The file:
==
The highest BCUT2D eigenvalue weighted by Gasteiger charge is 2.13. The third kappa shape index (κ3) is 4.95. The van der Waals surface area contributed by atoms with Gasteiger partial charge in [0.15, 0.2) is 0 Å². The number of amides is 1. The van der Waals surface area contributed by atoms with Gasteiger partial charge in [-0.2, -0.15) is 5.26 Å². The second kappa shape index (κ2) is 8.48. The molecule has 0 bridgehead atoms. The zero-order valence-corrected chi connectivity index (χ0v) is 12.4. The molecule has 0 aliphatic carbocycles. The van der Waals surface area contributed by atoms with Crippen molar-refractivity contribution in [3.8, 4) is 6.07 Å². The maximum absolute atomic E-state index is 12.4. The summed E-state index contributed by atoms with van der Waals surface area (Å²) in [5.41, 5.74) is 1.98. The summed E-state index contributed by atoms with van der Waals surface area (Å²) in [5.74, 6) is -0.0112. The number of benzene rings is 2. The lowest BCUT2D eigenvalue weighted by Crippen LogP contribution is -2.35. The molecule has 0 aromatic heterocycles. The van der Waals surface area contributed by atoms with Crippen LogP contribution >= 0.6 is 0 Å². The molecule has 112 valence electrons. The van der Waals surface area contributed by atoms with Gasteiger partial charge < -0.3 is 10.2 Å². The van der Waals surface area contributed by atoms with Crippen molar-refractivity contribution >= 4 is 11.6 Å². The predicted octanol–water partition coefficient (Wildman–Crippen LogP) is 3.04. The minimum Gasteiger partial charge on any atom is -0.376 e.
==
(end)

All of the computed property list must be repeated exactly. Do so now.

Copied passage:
The highest BCUT2D eigenvalue weighted by Gasteiger charge is 2.13. The third kappa shape index (κ3) is 4.95. The van der Waals surface area contributed by atoms with Gasteiger partial charge in [0.15, 0.2) is 0 Å². The number of amides is 1. The van der Waals surface area contributed by atoms with Gasteiger partial charge in [-0.2, -0.15) is 5.26 Å². The second kappa shape index (κ2) is 8.48. The molecule has 0 bridgehead atoms. The zero-order valence-corrected chi connectivity index (χ0v) is 12.4. The molecule has 0 aliphatic carbocycles. The van der Waals surface area contributed by atoms with Crippen molar-refractivity contribution in [3.8, 4) is 6.07 Å². The maximum absolute atomic E-state index is 12.4. The summed E-state index contributed by atoms with van der Waals surface area (Å²) in [5.41, 5.74) is 1.98. The summed E-state index contributed by atoms with van der Waals surface area (Å²) in [5.74, 6) is -0.0112. The number of benzene rings is 2. The lowest BCUT2D eigenvalue weighted by Crippen LogP contribution is -2.35. The molecule has 0 aromatic heterocycles. The van der Waals surface area contributed by atoms with Crippen LogP contribution >= 0.6 is 0 Å². The molecule has 112 valence electrons. The van der Waals surface area contributed by atoms with Gasteiger partial charge < -0.3 is 10.2 Å². The van der Waals surface area contributed by atoms with Crippen molar-refractivity contribution >= 4 is 11.6 Å². The predicted octanol–water partition coefficient (Wildman–Crippen LogP) is 3.04. The minimum Gasteiger partial charge on any atom is -0.376 e.